Douglas Krantz - Technical Writer - Describing How It Works
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How Does the Panel Know the Address?

The panel has a separate list of all the device addresses. When a device sends data to the panel, the device's address is included with the other data. When the panel receives the data, the included address is matched to the address that's already programmed into the panel.

The addresses for the devices are in two places - the device itself and the panel. The panel matches the address that it receives from the device to the address programmed inside it to figure out more information.

Greetings Douglas,

Can you please provide an explanation how addressable devices are communicating with fire alarm control panel on the same loop as other devices?

We are giving an address to each device using dip switches. How is the fire alarm control panel able to read things like Fire, Fault, Head Missing, Dirty, Etc. from all of the data from the hundreds of devices on the loop?

Thank you, TG

When a fire alarm system is first set up, there are two types of devices that are programmed: one type of device is the Control Panel and the other type of device are all the smoked detectors, heat detectors, pull stations, flow switches, relay outputs, etc. in the Building.

Control Panel

When it is first installed, the control panel is programmed so it can know every device that is connected on the loop. The designer of the building's fire alarm system has a list of devices that will be connected, and assigns an address number to each device. On this list is the address number, the device type (smoke detector input, flow switch input, relay output, etc.), and what to do when each input device goes into alarm.

Assigned with each address number is a short description of the device to be displayed on the screen of the control panel. The words for device 27 could be something like "Smoke Detector 2nd Floor by Room 210". When the smoke detector at address 27 sends in an alarm, the panel turns on red alarm light and displays on its screen, "Alarm Device 27" and "Smoke Detector 2nd Floor by Room 210".

At the time the panel is first programmed, it is also given commands of what to do when Device 27 goes into alarm, commands like "Turn On NAC1, NAC 2, NAC3 (Notification Appliance Circuits or Horns and Strobes)", and "Turn On 52 (Relay Output)".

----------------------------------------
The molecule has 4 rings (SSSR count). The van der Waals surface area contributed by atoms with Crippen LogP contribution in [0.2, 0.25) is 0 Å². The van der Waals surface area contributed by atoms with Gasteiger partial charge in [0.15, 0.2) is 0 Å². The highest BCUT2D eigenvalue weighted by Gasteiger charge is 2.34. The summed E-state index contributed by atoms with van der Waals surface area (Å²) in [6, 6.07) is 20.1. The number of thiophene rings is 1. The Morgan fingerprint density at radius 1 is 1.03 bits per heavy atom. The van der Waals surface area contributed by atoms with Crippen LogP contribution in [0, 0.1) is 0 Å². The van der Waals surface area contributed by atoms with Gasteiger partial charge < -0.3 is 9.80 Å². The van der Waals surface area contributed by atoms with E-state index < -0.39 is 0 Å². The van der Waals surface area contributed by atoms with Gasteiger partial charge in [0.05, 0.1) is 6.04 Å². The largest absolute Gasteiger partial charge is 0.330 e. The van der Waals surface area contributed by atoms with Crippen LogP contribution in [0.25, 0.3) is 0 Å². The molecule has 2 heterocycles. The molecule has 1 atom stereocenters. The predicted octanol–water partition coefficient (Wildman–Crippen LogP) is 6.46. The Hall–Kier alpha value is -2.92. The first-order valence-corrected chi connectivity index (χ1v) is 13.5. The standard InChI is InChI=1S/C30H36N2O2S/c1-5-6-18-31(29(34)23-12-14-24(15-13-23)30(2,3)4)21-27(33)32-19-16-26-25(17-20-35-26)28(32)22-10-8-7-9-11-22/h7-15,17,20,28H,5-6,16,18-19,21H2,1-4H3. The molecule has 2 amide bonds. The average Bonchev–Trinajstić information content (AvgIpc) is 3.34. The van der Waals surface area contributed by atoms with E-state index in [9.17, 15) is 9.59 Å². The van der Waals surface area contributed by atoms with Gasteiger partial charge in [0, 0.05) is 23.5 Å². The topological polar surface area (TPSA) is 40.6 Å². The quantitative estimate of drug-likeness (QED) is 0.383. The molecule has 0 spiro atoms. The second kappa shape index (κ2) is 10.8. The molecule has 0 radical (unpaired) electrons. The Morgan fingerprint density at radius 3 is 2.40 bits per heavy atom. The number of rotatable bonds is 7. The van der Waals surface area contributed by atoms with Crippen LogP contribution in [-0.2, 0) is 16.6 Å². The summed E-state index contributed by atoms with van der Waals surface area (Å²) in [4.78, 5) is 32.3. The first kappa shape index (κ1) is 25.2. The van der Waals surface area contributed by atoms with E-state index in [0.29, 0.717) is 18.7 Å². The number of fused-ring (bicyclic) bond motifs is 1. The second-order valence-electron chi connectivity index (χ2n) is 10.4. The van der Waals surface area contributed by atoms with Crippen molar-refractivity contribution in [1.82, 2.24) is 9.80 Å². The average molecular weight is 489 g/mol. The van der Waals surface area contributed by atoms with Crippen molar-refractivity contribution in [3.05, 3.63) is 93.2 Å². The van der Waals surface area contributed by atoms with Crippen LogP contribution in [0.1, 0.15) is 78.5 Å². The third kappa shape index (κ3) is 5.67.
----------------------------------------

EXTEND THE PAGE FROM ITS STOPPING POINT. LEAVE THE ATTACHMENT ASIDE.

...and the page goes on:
Devices in the Building

Each device in the building (each smoke detector, each flow switch, each relay, etc.) is assigned the same number that the control panel has assigned to it. The devices don't know about the descriptive words in the control panel, the devices only know what kind of device they are, and what address has been dialed in on the addressing thumbwheels on the back of the device.

The manufacturer of the fire alarm system might use the addressing thumbwheels, or a set of little DIP switches, or the address number may have been assigned inside each device using programming of the device by the panel, but each device has its own address.


The control panel doesn't know if the devices are connected to the loop like they're supposed to be connected. To find out, every few seconds the panel checks each device, one at a time, to make sure each device is still connected.

The polling is a little like a school teacher taking attendance. The teacher calls out a person's name, everybody hears the name but only the person with that name says "Here"; the fire alarm control panel calls out an address, all the devices on the loop receive the address but only the device programmed with that address responds with the equivalent of "Here".

After the control panel polls device 27, if there's no response from the device saying "Here", the control panel assumes there's trouble with device 27, turns on the yellow trouble light, and displays "Trouble Device 27" and "Smoke Detector 2nd Floor by Room 210".

I'm OK

When they're polled, the devices actually send back to the panel more information than just "Here"; when they're polled, the devices usually send back "Here, and OK". The devices can also send back information like "Here, and Dirty", or "Here, and In Alarm", or "Here, and In Fault".

When the panel receives "Here, and OK", the panel does nothing. When the panel receives anything else, the panel turns on the correct light, displays the correct message, and if commands have been programmed in, performs whatever command has be programmed.

Douglas Krantz

Mr. Krantz

Thanks a lot.

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